By Tony Curtis, Peter Golenbock
"All my lifestyles I had one dream and that was once to be within the movies."
He was once the Golden Boy of the Golden Age. A prince of the silver display. speeding and debonair, Tony Curtis arrived at the scene in a blaze of brilliant lighting fixtures and celluloid. His beauty, soft appeal, and ordinary expertise earned him status, girls, and adulation--Elvis copied his glance and the Beatles positioned him on their Sgt. Pepper album disguise. however the Hollywood lifetime of his desires introduced either invincible highs and debilitating lows. Now, in his desirable, no-holds-barred autobiography, Tony Curtis stocks the affliction and ecstasy of a personal existence within the public eye.
No uncomplicated tell-all, American Prince chronicles Hollywood in the course of its heyday. Curtis revisits his significant physique of work--including the unforgettable classics Houdini, Spartacus, and a few love it Hot--and regales readers with tales of his institutions with Frank Sinatra, Laurence Olivier, director Billy Wilder, and picture heavyweight Lew Wasserman, in addition to paramours Natalie wooden and Marilyn Monroe, between others.
As forthright as he's spell binding, Tony Curtis deals intimate glimpses into his succession of failed marriages (and the one who has endured), his damaging drug habit, and his ardour as a painter. Written with humor and charm, American Prince is a testomony to the ability of dwelling the lifetime of one's desires.
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Additional info for American Prince: A Memoir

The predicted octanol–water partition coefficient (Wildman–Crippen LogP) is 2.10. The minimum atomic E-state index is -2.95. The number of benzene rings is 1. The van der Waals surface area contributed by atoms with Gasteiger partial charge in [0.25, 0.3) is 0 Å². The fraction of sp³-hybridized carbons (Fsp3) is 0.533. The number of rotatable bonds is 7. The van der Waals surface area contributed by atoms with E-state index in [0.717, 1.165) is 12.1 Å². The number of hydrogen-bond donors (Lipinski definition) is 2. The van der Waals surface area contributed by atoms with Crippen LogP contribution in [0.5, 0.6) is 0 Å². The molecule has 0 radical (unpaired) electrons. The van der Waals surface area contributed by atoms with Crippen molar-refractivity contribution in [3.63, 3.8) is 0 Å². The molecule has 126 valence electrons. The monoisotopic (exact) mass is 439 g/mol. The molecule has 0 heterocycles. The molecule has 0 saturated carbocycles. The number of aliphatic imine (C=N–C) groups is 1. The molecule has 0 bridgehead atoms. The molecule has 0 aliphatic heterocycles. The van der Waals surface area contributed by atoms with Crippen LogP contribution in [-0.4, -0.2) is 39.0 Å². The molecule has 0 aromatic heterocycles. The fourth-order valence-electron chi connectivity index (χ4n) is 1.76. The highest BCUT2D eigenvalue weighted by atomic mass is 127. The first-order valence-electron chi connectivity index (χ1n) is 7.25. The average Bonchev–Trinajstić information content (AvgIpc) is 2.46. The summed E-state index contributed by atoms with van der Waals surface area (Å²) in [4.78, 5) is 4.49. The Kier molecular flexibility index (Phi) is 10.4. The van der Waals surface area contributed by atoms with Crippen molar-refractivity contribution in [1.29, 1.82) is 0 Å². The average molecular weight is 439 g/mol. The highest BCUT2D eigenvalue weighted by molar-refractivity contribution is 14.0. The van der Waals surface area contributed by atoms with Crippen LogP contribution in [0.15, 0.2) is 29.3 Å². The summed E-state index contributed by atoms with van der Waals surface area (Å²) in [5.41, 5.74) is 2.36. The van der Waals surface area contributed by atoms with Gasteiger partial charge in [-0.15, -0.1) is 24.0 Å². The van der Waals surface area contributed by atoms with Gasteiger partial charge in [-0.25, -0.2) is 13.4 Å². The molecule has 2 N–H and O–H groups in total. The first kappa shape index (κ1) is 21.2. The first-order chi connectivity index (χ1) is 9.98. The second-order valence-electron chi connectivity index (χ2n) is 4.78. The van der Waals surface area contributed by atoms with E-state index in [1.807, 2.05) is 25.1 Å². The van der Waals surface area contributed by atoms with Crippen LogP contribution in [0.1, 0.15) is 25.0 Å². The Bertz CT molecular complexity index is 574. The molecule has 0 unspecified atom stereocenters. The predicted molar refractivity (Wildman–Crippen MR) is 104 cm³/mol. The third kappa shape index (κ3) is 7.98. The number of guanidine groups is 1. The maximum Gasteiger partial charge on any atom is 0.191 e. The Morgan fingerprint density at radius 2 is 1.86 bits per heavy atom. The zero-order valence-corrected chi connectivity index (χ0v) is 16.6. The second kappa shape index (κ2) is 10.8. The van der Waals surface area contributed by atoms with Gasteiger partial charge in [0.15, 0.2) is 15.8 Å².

I do not excuse myself when a friend blames me. *Blanche of Bourbon, tragedy by M. Bordes, which, to the great regret of his friends, he perseveres in refusing to let be staged. 14 Autobiographical Poems Vile pride is not my soul’s vice, Sometimes I have received solid advice Given with kindness, followed with Zeal: I am unacquainted with those dodges whose empty ruses Transform our weaknesses into so many virtues, And never under false colors could my mind Conceal its errors from your gazes; But might I be allowed by a legitimate eVort To preserve at least some rights to your esteem, Weigh my feelings, my reasons, and my choice And decide my fate for the last time.
In a word the attractions of an opulent life That to the wishes of the Foreigner oVers its wealth All the pleasures of taste, the charm of the ﬁne arts, To my enchanted eyes shone from all directions. It is not, nevertheless, that my soul gone astray Gave way to an exaggerated softness. Innocence is the good most dear to my heart, Debauchery and excess are objects of horror: Guilty pleasures are the torments of the soul They are purchased too dearly if they are worthy of blame. Doubtless, in order to be a real good, pleasure Must make man happy and not criminal: But it is no less true that of the course of our life Heaven does not forbid us to soften the misery.
Every poet is a liar and the profession excuses him; He knows how to make, by pompous words, a rich fop Into a new Maecenas, a pillar of the State. But I, who am little acquainted with the customs of France, I, proud republican who wounds arrogance, I disdain the support of the impertinent rich man, If it is necessary to beg while crawling before him, And know how to give applause only to you, to true merit: Mad33 vanity disgusts and irritates me. The rich man despises me; and in spite of his pride, We often see each other in just about the same way.